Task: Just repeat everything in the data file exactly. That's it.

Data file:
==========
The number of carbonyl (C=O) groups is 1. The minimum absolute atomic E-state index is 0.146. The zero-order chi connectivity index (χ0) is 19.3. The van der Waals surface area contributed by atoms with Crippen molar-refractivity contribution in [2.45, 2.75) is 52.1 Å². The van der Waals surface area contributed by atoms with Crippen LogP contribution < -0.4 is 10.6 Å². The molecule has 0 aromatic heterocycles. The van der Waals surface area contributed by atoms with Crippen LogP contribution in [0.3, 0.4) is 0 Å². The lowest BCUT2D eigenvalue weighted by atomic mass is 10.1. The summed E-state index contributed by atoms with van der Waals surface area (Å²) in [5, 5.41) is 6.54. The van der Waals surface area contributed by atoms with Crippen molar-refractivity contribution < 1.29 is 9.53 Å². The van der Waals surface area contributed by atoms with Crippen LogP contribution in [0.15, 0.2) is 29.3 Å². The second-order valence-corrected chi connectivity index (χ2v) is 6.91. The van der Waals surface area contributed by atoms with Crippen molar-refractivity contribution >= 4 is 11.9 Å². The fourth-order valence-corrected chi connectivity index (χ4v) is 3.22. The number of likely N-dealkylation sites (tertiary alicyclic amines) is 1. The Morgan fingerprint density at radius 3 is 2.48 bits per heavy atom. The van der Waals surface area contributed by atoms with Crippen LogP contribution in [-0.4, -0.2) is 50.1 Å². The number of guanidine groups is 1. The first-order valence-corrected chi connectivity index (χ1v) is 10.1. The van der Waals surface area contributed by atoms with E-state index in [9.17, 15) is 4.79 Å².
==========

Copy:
The number of carbonyl (C=O) groups is 1. The minimum absolute atomic E-state index is 0.146. The zero-order chi connectivity index (χ0) is 19.3. The van der Waals surface area contributed by atoms with Crippen molar-refractivity contribution in [2.45, 2.75) is 52.1 Å². The van der Waals surface area contributed by atoms with Crippen LogP contribution < -0.4 is 10.6 Å². The molecule has 0 aromatic heterocycles. The van der Waals surface area contributed by atoms with Crippen LogP contribution in [0.3, 0.4) is 0 Å². The lowest BCUT2D eigenvalue weighted by atomic mass is 10.1. The summed E-state index contributed by atoms with van der Waals surface area (Å²) in [5, 5.41) is 6.54. The van der Waals surface area contributed by atoms with Crippen molar-refractivity contribution < 1.29 is 9.53 Å². The van der Waals surface area contributed by atoms with Crippen LogP contribution in [0.15, 0.2) is 29.3 Å². The second-order valence-corrected chi connectivity index (χ2v) is 6.91. The van der Waals surface area contributed by atoms with Crippen molar-refractivity contribution >= 4 is 11.9 Å². The fourth-order valence-corrected chi connectivity index (χ4v) is 3.22. The number of likely N-dealkylation sites (tertiary alicyclic amines) is 1. The Morgan fingerprint density at radius 3 is 2.48 bits per heavy atom. The van der Waals surface area contributed by atoms with Crippen LogP contribution in [-0.4, -0.2) is 50.1 Å². The number of guanidine groups is 1. The first-order valence-corrected chi connectivity index (χ1v) is 10.1. The van der Waals surface area contributed by atoms with E-state index in [9.17, 15) is 4.79 Å².